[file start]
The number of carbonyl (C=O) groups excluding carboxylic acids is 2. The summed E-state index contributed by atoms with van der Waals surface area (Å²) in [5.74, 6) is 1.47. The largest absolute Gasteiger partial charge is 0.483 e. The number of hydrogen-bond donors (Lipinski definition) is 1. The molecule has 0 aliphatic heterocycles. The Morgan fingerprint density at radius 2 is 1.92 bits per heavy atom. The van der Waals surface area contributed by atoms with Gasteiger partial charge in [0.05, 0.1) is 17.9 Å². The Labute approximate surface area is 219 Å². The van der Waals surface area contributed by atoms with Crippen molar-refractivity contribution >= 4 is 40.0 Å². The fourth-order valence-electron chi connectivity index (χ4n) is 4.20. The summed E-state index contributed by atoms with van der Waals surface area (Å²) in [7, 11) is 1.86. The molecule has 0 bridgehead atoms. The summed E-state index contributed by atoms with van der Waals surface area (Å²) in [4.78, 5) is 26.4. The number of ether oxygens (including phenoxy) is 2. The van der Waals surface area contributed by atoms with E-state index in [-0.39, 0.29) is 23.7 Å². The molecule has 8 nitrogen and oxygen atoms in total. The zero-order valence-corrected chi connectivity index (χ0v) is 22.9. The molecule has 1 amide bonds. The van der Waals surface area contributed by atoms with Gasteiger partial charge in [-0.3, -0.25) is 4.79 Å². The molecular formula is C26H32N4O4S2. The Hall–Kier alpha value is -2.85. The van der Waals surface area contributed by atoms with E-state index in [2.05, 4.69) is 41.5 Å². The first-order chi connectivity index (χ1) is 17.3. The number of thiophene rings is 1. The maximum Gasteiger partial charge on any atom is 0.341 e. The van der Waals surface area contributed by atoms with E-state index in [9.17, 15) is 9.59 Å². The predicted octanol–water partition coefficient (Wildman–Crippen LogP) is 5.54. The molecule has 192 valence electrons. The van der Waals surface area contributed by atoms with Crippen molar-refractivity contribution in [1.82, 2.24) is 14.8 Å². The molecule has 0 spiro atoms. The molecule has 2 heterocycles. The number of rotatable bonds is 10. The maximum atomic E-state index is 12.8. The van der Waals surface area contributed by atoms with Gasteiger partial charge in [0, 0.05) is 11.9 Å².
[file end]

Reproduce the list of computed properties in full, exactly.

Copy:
The number of carbonyl (C=O) groups excluding carboxylic acids is 2. The summed E-state index contributed by atoms with van der Waals surface area (Å²) in [5.74, 6) is 1.47. The largest absolute Gasteiger partial charge is 0.483 e. The number of hydrogen-bond donors (Lipinski definition) is 1. The molecule has 0 aliphatic heterocycles. The Morgan fingerprint density at radius 2 is 1.92 bits per heavy atom. The van der Waals surface area contributed by atoms with Gasteiger partial charge in [0.05, 0.1) is 17.9 Å². The Labute approximate surface area is 219 Å². The van der Waals surface area contributed by atoms with Crippen molar-refractivity contribution >= 4 is 40.0 Å². The fourth-order valence-electron chi connectivity index (χ4n) is 4.20. The summed E-state index contributed by atoms with van der Waals surface area (Å²) in [7, 11) is 1.86. The molecule has 0 bridgehead atoms. The summed E-state index contributed by atoms with van der Waals surface area (Å²) in [4.78, 5) is 26.4. The number of ether oxygens (including phenoxy) is 2. The van der Waals surface area contributed by atoms with E-state index in [-0.39, 0.29) is 23.7 Å². The molecule has 8 nitrogen and oxygen atoms in total. The zero-order valence-corrected chi connectivity index (χ0v) is 22.9. The molecule has 1 amide bonds. The van der Waals surface area contributed by atoms with Gasteiger partial charge in [-0.3, -0.25) is 4.79 Å². The molecular formula is C26H32N4O4S2. The Hall–Kier alpha value is -2.85. The van der Waals surface area contributed by atoms with E-state index in [2.05, 4.69) is 41.5 Å². The first-order chi connectivity index (χ1) is 17.3. The number of thiophene rings is 1. The maximum Gasteiger partial charge on any atom is 0.341 e. The van der Waals surface area contributed by atoms with E-state index in [9.17, 15) is 9.59 Å². The predicted octanol–water partition coefficient (Wildman–Crippen LogP) is 5.54. The molecule has 192 valence electrons. The van der Waals surface area contributed by atoms with Crippen molar-refractivity contribution in [1.82, 2.24) is 14.8 Å². The molecule has 0 spiro atoms. The molecule has 2 heterocycles. The number of rotatable bonds is 10. The maximum atomic E-state index is 12.8. The van der Waals surface area contributed by atoms with Gasteiger partial charge in [0, 0.05) is 11.9 Å².